Democrats and many health care advocates oppose the effort, arguing that that blocks grants would violate the intent of the Medicaid program and allow states to spend less than is needed on the care of low-income Americans.

"No other state has sought a block grant, and for good reason," Michele Johnson of the Tennessee Justice Center told Kaiser Health News. "It gives state officials a blank check and creates financial incentives to cut health care to vulnerable families."

Speaking to The New York Times, Johnson said the decision comes at a particularly bad time as a pandemic rages across the country. "The only way this makes sense is in the context of the Trump administration burning everything down on their way out the door," she said.

What happens next: It will take months to get the experiment up and running, and the state still needs to receive final approval from its legislature and negotiate standards of care with the federal government. Meanwhile, President-elect Joe Biden, who has opposed the block grant approach, could seek to revoke the state’s waiver. Terminating the program could take months, though, since CMS’s Verma has taken steps to make it more difficult to end Medicaid experiments, according to the Times’s Margot Sanger-Katz.

Number of the Day: America’s $5.6 Trillion Infrastructure Gap

The gap between America’s projected infrastructure investment needs and its likely spending on those needs is projected to top $2.6 trillion by 2029 and more than $5.6 trillion by 2039, according to a new report from the American Society of Civil Engineers.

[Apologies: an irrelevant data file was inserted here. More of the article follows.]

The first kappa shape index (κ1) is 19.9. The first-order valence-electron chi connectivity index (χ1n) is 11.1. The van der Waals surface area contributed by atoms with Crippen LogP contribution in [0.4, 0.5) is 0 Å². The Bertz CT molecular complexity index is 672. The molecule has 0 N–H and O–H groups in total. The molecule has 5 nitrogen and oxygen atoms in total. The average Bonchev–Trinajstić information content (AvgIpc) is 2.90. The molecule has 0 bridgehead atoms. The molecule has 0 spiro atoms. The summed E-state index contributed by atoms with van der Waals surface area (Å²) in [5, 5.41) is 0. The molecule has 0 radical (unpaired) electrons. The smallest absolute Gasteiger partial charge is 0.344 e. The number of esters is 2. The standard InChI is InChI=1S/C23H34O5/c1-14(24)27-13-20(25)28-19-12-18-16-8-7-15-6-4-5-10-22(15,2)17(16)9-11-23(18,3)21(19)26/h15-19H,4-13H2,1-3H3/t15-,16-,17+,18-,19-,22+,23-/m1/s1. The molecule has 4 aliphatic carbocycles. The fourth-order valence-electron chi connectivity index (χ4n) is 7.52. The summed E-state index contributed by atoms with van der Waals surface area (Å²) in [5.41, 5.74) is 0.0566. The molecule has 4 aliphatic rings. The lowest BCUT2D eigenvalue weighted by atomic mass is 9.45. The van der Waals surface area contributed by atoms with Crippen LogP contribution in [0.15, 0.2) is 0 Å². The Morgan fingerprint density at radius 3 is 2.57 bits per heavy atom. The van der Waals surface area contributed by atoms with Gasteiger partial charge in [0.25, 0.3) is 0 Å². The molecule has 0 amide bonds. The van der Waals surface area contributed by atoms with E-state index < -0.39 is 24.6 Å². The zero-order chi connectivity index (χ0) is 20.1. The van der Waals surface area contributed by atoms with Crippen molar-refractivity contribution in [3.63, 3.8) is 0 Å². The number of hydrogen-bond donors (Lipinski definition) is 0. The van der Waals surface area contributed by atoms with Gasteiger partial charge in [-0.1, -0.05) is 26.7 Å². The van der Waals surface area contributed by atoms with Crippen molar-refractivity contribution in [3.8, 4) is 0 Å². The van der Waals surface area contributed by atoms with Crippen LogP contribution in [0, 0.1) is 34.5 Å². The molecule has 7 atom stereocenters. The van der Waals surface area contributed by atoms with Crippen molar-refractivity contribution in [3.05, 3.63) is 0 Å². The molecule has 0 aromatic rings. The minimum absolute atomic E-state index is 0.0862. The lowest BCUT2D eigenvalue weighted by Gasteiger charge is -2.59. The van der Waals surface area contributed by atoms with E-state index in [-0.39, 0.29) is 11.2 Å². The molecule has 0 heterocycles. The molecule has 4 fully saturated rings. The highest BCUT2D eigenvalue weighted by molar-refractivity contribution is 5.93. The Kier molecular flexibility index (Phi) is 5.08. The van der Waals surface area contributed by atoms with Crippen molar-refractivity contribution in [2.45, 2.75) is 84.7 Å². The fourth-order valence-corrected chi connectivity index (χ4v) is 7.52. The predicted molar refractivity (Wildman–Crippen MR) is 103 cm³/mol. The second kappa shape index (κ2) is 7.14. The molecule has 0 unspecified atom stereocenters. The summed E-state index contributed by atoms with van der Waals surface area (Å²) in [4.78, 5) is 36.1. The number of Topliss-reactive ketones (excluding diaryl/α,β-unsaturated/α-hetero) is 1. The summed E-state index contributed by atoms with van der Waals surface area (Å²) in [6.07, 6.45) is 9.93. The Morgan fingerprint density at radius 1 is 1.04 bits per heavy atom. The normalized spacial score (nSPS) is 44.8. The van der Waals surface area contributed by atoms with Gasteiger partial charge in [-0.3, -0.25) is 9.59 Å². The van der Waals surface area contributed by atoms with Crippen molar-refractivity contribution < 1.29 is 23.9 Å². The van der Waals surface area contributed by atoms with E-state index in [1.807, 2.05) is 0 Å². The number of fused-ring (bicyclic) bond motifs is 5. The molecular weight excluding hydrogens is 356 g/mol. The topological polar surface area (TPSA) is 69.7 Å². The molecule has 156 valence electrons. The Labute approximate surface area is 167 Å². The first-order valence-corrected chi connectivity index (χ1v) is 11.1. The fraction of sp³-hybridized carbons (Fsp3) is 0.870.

The report says that a cumulative $6.1 trillion in infrastructure funding will be needed through 2029, but only about $3.5 trillion is expected over that time. It says a total of $13 trillion will be needed by 2039, but only $7.3 trillion is expected.

The report warns that underinvestment in infrastructure could have severe economic consequences. "Overall, if the investment gap is not addressed throughout the nation’s infrastructure sectors, by 2039 the economy is expected to lose more than $10.3 trillion in GDP," it says. "As a result of this underperformance, job losses will mount annually, and in 2039, the U.S. economy is predicted to support 3 million fewer jobs than under baseline conditions."

The report projects that deficient infrastructure will cost U.S. households more than $3,300 a year on average through 2039 as the result of job cutbacks and decreased productivity.
President-elect Joe Biden is expected to announce a major multi-trillion-dollar infrastructure initiative on Thursday.

Column of the Day: Why It’s Time to Spend

Bloomberg columnist Conor Sen writes that markets see Democrats — and their spending plans — as the best bet to boost the economy right now:

"The explanation for this new economic narrative is straightforward. Republicans scored decades of policy achievements by lowering taxes and restraining inflation. What's needed to drive higher levels of economic growth now is more government spending, which can kickstart a cycle of hiring, investment and consumer spending.

"How much spending will it take? Nobody knows for sure, but the best way to figure out when we've done enough — or that spending has become a problem — is to monitor inflation and longer-term interest rates, not the size of the national debt or federal budget deficits. Investors believe Democrats are more committed to doing that than Republicans."

In a related editorial, the Bloomberg Editorial Board says that righting the economy will require "ambitious investment" to create the jobs of the future and create growth that raises living standards broadly, including the millions of Americans who have been left behind by the economic trends of recent decades. "This will require more public spending," they write, "but with interest rates on government borrowing at multi-decade lows, the financial conditions are as conducive as they’ll ever be."

Read the full column and the editorial at Bloomberg.